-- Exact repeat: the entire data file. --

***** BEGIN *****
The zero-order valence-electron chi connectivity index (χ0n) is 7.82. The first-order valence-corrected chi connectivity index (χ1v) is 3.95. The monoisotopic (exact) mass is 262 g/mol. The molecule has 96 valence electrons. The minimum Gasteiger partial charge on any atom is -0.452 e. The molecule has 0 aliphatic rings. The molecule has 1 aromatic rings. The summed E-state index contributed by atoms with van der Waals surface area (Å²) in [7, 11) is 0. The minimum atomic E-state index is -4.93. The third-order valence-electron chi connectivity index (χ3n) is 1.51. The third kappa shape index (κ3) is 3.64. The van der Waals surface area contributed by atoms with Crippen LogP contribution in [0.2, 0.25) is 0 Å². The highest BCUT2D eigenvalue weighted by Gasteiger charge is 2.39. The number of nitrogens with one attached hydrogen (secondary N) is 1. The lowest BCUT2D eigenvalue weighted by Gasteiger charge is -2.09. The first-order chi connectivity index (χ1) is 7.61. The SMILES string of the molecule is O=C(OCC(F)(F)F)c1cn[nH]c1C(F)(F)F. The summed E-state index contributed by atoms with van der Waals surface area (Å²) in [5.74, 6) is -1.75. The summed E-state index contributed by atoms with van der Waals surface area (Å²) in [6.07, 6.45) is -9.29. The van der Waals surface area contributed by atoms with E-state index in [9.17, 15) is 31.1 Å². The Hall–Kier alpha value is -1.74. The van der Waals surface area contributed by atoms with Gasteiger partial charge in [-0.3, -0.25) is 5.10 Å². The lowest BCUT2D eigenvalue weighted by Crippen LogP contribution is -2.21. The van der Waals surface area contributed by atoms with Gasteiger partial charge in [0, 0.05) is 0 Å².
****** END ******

The zero-order valence-electron chi connectivity index (χ0n) is 7.82. The first-order valence-corrected chi connectivity index (χ1v) is 3.95. The monoisotopic (exact) mass is 262 g/mol. The molecule has 96 valence electrons. The minimum Gasteiger partial charge on any atom is -0.452 e. The molecule has 0 aliphatic rings. The molecule has 1 aromatic rings. The summed E-state index contributed by atoms with van der Waals surface area (Å²) in [7, 11) is 0. The minimum atomic E-state index is -4.93. The third-order valence-electron chi connectivity index (χ3n) is 1.51. The third kappa shape index (κ3) is 3.64. The van der Waals surface area contributed by atoms with Crippen LogP contribution in [0.2, 0.25) is 0 Å². The highest BCUT2D eigenvalue weighted by Gasteiger charge is 2.39. The number of nitrogens with one attached hydrogen (secondary N) is 1. The lowest BCUT2D eigenvalue weighted by Gasteiger charge is -2.09. The first-order chi connectivity index (χ1) is 7.61. The SMILES string of the molecule is O=C(OCC(F)(F)F)c1cn[nH]c1C(F)(F)F. The summed E-state index contributed by atoms with van der Waals surface area (Å²) in [5.74, 6) is -1.75. The summed E-state index contributed by atoms with van der Waals surface area (Å²) in [6.07, 6.45) is -9.29. The van der Waals surface area contributed by atoms with E-state index in [9.17, 15) is 31.1 Å². The Hall–Kier alpha value is -1.74. The van der Waals surface area contributed by atoms with Gasteiger partial charge in [-0.3, -0.25) is 5.10 Å². The lowest BCUT2D eigenvalue weighted by Crippen LogP contribution is -2.21. The van der Waals surface area contributed by atoms with Gasteiger partial charge in [0, 0.05) is 0 Å².